This 4ft 11ins granny is set to become the star of the new Benefit Street series – a tracksuit-wearing fake tan addict nicknamed ‘Orange Dee’.
Grandmother-of-six Dot Taylor, 48, hasn’t worked for at least 20 years and has given up looking for employment because she claims there aren’t any jobs.
The mother hen of her street in Stockton, Teeside, is one of dozens of residents taking part in the second series of the Channel 4 show.
Residents of a run-down Birmingham estate who took part in the first series have become stars, including infamous Big Brother contestant ‘White Dee’.
Now little Dot wants to be the new matriarch of the TV series and hopes it could bring her fame and fortune, just like her namesake.
The perma-tanned mum-of-five said: “I would be ‘Little Dee’ – I’m fun, me – because of my size. I’m only little, I’m only 4ft 11.
“I don’t get took for my age, people think I’m younger, I act like a kid. It doesn’t bother me.
“I wouldn’t mind being the next White Dee. I’m not horrible, I’m nice to people.
“I could become famous – if I do I’ll let you know.”
TV crews started filming in Kingston Road earlier this week and have spent the last few days trying to win over the trust of the locals.
Homes in the street – which stand in the shadow of Holme House Prison – cost an average #50,000 and one in five residents is on benefits.
Dot and her husband have lived in a council house on adjacent Cowper Road for more than 20 years and she has already taken part in filming.
They have four sons – aged 30, 28, 27 and 22 – and one daughter, 17, as well as six grandchildren all under the age of seven – plus one on the way.
She wouldn’t reveal how much they get in benefits, but admitted neither had worked for more than 20 years.
She said she had “all sorts of jobs” in the past – including stints in a crisp factory and a nursing home – but had now “given up” looking for a job.
“I stopped working for the kids really,” she said.
“Most of them [jobs adverts] they say you have to have loads of qualifications, but most people who even have the qualifications can’t get a job anyway.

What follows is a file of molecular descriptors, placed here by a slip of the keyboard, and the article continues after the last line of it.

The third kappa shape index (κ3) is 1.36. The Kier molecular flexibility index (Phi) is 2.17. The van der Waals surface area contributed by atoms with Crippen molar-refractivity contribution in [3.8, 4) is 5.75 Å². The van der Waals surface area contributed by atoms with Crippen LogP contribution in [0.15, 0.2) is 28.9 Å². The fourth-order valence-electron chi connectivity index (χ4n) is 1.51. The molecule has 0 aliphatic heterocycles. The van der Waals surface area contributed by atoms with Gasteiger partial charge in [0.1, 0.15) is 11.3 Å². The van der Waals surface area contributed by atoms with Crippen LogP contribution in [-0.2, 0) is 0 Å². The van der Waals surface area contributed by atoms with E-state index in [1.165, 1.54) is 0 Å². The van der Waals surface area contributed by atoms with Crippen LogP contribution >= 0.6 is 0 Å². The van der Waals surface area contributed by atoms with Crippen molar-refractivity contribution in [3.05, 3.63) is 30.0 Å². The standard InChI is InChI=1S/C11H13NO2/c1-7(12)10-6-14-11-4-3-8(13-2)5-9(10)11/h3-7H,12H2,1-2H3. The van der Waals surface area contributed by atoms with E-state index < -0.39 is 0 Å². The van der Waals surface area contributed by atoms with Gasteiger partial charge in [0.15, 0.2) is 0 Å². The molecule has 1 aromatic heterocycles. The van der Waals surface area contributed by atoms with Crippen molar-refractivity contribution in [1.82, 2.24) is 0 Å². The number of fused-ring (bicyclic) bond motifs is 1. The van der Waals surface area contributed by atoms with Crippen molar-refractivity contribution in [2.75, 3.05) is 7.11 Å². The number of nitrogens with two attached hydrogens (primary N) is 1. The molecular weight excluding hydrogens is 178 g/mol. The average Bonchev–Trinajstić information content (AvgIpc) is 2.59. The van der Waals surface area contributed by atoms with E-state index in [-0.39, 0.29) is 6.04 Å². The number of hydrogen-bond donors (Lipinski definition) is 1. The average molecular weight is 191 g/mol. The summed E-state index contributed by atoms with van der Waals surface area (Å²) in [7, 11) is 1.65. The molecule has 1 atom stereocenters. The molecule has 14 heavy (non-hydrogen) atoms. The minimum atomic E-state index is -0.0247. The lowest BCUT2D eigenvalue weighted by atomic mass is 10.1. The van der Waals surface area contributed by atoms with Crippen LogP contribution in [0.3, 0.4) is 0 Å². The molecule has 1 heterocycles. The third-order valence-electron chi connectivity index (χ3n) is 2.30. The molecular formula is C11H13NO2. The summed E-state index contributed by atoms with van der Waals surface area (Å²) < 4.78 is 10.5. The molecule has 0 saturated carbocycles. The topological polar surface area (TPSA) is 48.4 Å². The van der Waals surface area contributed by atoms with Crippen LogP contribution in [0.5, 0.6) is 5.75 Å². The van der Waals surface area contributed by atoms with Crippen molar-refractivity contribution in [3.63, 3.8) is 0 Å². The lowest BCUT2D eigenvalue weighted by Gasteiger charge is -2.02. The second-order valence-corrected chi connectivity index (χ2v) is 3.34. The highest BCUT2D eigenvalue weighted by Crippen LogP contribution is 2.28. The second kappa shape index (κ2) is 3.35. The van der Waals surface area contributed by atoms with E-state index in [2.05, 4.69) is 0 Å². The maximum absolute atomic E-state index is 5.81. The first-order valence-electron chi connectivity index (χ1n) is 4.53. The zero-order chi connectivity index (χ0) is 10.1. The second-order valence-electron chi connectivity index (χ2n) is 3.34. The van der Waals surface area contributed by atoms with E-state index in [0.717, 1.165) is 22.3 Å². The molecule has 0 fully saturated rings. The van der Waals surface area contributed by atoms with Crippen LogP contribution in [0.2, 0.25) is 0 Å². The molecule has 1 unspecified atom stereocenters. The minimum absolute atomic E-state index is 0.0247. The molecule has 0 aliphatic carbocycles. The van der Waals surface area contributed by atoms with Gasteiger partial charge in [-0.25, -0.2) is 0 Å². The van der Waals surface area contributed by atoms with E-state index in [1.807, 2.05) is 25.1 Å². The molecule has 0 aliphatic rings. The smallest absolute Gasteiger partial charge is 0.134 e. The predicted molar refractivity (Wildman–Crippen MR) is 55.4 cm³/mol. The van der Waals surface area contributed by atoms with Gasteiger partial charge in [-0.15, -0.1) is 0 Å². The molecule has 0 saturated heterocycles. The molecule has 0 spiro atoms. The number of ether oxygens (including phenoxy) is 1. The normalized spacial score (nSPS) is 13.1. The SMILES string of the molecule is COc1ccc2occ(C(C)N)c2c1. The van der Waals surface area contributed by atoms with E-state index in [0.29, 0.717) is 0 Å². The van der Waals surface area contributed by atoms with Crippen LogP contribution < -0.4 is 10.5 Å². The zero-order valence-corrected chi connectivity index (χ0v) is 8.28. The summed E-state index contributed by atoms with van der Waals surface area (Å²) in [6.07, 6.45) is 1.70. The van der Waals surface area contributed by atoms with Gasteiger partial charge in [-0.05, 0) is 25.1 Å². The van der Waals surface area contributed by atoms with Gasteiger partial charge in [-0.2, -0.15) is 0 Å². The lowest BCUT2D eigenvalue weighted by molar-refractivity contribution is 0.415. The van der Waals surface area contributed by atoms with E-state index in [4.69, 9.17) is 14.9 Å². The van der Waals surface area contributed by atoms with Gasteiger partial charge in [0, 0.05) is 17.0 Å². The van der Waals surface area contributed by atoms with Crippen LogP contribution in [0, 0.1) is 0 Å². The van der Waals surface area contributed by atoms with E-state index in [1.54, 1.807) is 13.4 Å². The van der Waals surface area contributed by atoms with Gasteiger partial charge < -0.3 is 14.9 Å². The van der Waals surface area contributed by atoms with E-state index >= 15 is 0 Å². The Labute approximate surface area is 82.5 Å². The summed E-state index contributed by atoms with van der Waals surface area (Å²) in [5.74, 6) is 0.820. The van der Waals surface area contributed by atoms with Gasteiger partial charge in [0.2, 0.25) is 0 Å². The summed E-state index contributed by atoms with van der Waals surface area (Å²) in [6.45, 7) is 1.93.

“They just end up giving up.
“What’s the point in having all these GCSEs and A-levels when you still can’t get a job.
“There’s no jobs – but I think that’s all over, not just the area.”
The films crews have only been on the estate for a few days, but already local MPs have slammed the production crew and urged locals to pull out of the show.
But Dot reckons they have nothing to worry about and doesn’t mind the arrival of the camera.
“We don’t get nout like this down here,” she said. “It’s a bit of a change.
“I don’t mind them being here, me. I don’t mind what people think – it’s just what people think – other than that, it’s alright.
“The film crew have been filming about the area.
“They were asking me how it was years ago, how people come together round here, that’s it really.
“We can all go out and leave your door open, you can trust your neighbours, and it should be like that.
“And all the crime has gone down from how it was.
Asked if she was worried the area would be portrayed in a bad light, she said: “No I’m not worried.
“It shouldn’t happen. What you get from this area is the truth. There is nout bad.
“You know when people condemn the area and say ‘I wouldn’t live there’ that you get that anywhere. But this is where I have been brought up.
“It should come across fine.
“There are lots of characters on my street. I can always have a laugh with them and things, people are always nattering and that.”
Speaking of the last series she said her favourite residents were drug and booze-addled Fungi, 44 – real name James Clarke – and Deirdre Kelly, aka White Dee, who is now on Big Brother.
“I could go in there after this – the things I would get up to, it would be brilliant,” joked Dot.